This rebroadcasting of Russian news is not without consequences, however, because its popularity sways public opinion and electoral outcomes. Accordingly, Moldovan viewers become inclined toward the interests of a foreign power. Some recent electoral campaigns provide several relevant examples of the influence of Russian media in shaping political preferences among Moldovan voters. During Moldova’s 2014 parliamentary elections, the Party of Socialists and its leader Igor Dodon explored the technique of image transfer—that is, publishing photos of Socialist politicians together with Putin to gain political legitimacy and to assure voters of their pro-Russian orientation. The Party of Socialists won the largest number of seats in the Moldovan Parliament (25) and continues to promote pro-Russian policies today. In the March 2015 elections for Bashkan governor in the autonomous region of Gagauzia, the winner, pro-Russian candidate Irina Vlah, received significant positive coverage from Russian TV stations throughout her campaign.

This trend of appealing to other state and foreign political leaders continued during the 2016 presidential elections. Igor Dodon promoted a pro-Russian foreign policy and the cancellation of the Moldova-European Union Association Agreement. The high trust in Russian media played into the hands of the pro-Russian candidate, and Dodon won the election. During Moldova’s 2016 presidential campaign, the media failed to promote political pluralism and provide balanced campaign coverage. Major TV stations owned by political elites and business magnates egregiously promoted their own interests, leading journalists to self-censor.

Proposed Measures Could Further Harm Moldovan Press Freedoms

Under pressure from NGOs, Moldovan authorities began taking steps to fight propaganda and to protect the country’s information space. The two aforementioned media laws were prepared in the spring of 2015, but parliament postponed legislative hearings in order to obtain OSCE expert analysis. At the same time, civil society activists warned that fighting Russian propaganda could counterintuitively result in Moldova’s oligarchs maintaining control over the media market, creating further obstacles for journalists to critically address government activities.

On June 13, 2017, Vladimir Plahotniuc launched his initiative against Russian propaganda. In a press briefing, he announced that propaganda delivered by rebroadcasted Russian television was inimical to Moldova’s interests, and countermeasures were urgently needed. His Democratic Party presented proposals to counteract Russian propaganda later that day.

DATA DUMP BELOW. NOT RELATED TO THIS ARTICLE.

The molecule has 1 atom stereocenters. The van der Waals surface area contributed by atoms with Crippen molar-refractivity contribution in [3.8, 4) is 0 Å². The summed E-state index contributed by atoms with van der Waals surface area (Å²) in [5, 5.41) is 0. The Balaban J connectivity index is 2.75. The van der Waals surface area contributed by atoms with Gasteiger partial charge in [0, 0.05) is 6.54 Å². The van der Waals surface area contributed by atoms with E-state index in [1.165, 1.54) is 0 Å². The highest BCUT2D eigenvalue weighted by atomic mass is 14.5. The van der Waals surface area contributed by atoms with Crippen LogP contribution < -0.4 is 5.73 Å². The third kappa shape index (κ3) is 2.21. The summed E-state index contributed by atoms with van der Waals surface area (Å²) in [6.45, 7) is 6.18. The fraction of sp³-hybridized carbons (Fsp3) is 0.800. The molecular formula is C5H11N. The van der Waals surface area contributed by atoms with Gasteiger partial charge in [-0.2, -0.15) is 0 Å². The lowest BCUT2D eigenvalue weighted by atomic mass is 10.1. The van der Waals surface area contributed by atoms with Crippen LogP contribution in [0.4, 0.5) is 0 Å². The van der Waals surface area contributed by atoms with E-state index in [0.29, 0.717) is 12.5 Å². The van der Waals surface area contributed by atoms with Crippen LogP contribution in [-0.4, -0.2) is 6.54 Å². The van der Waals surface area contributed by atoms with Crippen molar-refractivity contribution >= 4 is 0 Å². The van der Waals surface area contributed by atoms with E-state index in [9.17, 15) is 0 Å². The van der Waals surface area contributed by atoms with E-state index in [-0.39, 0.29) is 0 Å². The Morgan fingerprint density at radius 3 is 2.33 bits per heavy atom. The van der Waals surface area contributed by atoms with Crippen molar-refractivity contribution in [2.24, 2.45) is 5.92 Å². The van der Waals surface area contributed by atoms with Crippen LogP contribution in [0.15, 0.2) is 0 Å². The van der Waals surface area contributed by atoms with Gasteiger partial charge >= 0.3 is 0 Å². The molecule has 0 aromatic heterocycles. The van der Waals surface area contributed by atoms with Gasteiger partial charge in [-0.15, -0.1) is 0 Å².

This controversial initiative—it’s no secret that Plahotniuc broadcasts Russia’s main television channel, Perviy Kanal, on Prime TV—would have been commendable if not for a couple of coincidences. First, it was recently revealed by Moldovan media experts, such as Petru Macovei, the executive director of Association of Independent Press, that Russian television channels declined to extend their broadcasting contracts with Plahotniuc and instead will likely offer a contract to the Socialist-backed stations. It seems that in response, the media mogul decided to win political capital and maintain profitability by proposing a topical legislative initiative that would impose restrictions on his competitors.

Second, Plahotniuc’s proposed countermeasures notably only include informational news programs from Russian TV stations, and not entertainment programs, which are made in production houses in Russia. The most likely explanation for this exception is that Plahotniuc’s General Media Group has already signed agreements with those producers. Otherwise, it’s hard to believe that the businessman would willingly cut access to this profitable industry.

This initiative is also a two-handed political play for Plahotniuc and Dodon to gain political capital. The latest news that Dodon promised to block the bill banning Russian propaganda on Moldovan TV stations is confirmation of this. Both came with proposals that would appeal to their political bases. Dodon would promote his pro-Russian orientation, while Plahotniuc would enhance his image as a pro-European leader. In reality, neither politicians’ proposal would improve Moldova’s media landscape.

So long as mass media in Moldova is highly concentrated in the hands of oligarchs, the prospects for freedom of expression and an independent press are not bright. Plahotniuc’s legislative initiative opens the door for media owners to exercise greater control over the content broadcasted on their outlets. The vague language of the legislative proposal and the content restriction could be used to limit journalistic freedom and encourage self-censorship. This new initiative advances media oligarchs’ own interests rather than actually addressing Russian propaganda. As the 2018 parliamentary election campaign approaches, the media struggle between oligarchs will only intensify.

About the author:
*Alla Rosca
is an Associate Expert with the Foreign Policy Association of Moldova. Her research focuses on freedom of media as well as Moldova’s foreign relations

Source:
This article was published by FPRI.


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Published by the Foreign Policy Research Institute

Published by the Foreign Policy Research Institute